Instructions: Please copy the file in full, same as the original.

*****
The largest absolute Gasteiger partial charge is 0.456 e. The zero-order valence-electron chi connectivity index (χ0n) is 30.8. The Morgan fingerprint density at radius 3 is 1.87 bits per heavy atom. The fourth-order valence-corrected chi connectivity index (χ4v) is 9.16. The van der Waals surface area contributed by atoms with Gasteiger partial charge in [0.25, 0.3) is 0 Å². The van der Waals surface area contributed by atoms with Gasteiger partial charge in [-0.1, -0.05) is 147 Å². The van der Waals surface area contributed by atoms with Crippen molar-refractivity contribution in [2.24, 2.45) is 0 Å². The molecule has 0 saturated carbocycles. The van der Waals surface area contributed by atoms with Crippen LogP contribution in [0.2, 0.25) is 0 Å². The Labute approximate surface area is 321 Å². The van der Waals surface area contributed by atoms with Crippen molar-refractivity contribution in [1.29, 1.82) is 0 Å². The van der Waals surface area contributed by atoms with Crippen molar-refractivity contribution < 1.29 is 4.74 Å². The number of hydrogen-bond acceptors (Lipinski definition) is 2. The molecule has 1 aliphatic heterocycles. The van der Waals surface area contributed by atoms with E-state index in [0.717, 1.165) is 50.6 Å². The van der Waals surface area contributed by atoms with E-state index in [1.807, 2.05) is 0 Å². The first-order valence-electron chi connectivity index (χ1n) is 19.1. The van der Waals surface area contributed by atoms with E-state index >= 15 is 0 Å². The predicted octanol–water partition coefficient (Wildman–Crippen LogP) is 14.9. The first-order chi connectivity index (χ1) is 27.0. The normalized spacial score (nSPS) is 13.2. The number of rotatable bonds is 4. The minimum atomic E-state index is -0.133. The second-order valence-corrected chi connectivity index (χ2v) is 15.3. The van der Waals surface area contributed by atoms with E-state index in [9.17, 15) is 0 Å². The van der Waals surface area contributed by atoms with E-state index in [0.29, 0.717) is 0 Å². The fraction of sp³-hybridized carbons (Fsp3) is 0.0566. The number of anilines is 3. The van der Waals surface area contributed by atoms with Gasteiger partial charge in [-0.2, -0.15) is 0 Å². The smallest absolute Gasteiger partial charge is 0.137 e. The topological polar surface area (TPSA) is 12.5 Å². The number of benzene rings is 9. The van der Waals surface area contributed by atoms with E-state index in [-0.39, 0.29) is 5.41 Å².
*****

The largest absolute Gasteiger partial charge is 0.456 e. The zero-order valence-electron chi connectivity index (χ0n) is 30.8. The Morgan fingerprint density at radius 3 is 1.87 bits per heavy atom. The fourth-order valence-corrected chi connectivity index (χ4v) is 9.16. The van der Waals surface area contributed by atoms with Gasteiger partial charge in [0.25, 0.3) is 0 Å². The van der Waals surface area contributed by atoms with Gasteiger partial charge in [-0.1, -0.05) is 147 Å². The van der Waals surface area contributed by atoms with Crippen molar-refractivity contribution in [2.24, 2.45) is 0 Å². The molecule has 0 saturated carbocycles. The van der Waals surface area contributed by atoms with Crippen LogP contribution in [0.2, 0.25) is 0 Å². The Labute approximate surface area is 321 Å². The van der Waals surface area contributed by atoms with Crippen molar-refractivity contribution in [1.29, 1.82) is 0 Å². The van der Waals surface area contributed by atoms with Crippen molar-refractivity contribution < 1.29 is 4.74 Å². The number of hydrogen-bond acceptors (Lipinski definition) is 2. The molecule has 1 aliphatic heterocycles. The van der Waals surface area contributed by atoms with E-state index in [0.717, 1.165) is 50.6 Å². The van der Waals surface area contributed by atoms with E-state index in [1.807, 2.05) is 0 Å². The first-order valence-electron chi connectivity index (χ1n) is 19.1. The van der Waals surface area contributed by atoms with E-state index >= 15 is 0 Å². The predicted octanol–water partition coefficient (Wildman–Crippen LogP) is 14.9. The first-order chi connectivity index (χ1) is 27.0. The normalized spacial score (nSPS) is 13.2. The number of rotatable bonds is 4. The minimum atomic E-state index is -0.133. The second-order valence-corrected chi connectivity index (χ2v) is 15.3. The van der Waals surface area contributed by atoms with E-state index in [9.17, 15) is 0 Å². The van der Waals surface area contributed by atoms with E-state index in [0.29, 0.717) is 0 Å². The fraction of sp³-hybridized carbons (Fsp3) is 0.0566. The number of anilines is 3. The van der Waals surface area contributed by atoms with Gasteiger partial charge in [-0.2, -0.15) is 0 Å². The smallest absolute Gasteiger partial charge is 0.137 e. The topological polar surface area (TPSA) is 12.5 Å². The number of benzene rings is 9. The van der Waals surface area contributed by atoms with E-state index in [-0.39, 0.29) is 5.41 Å².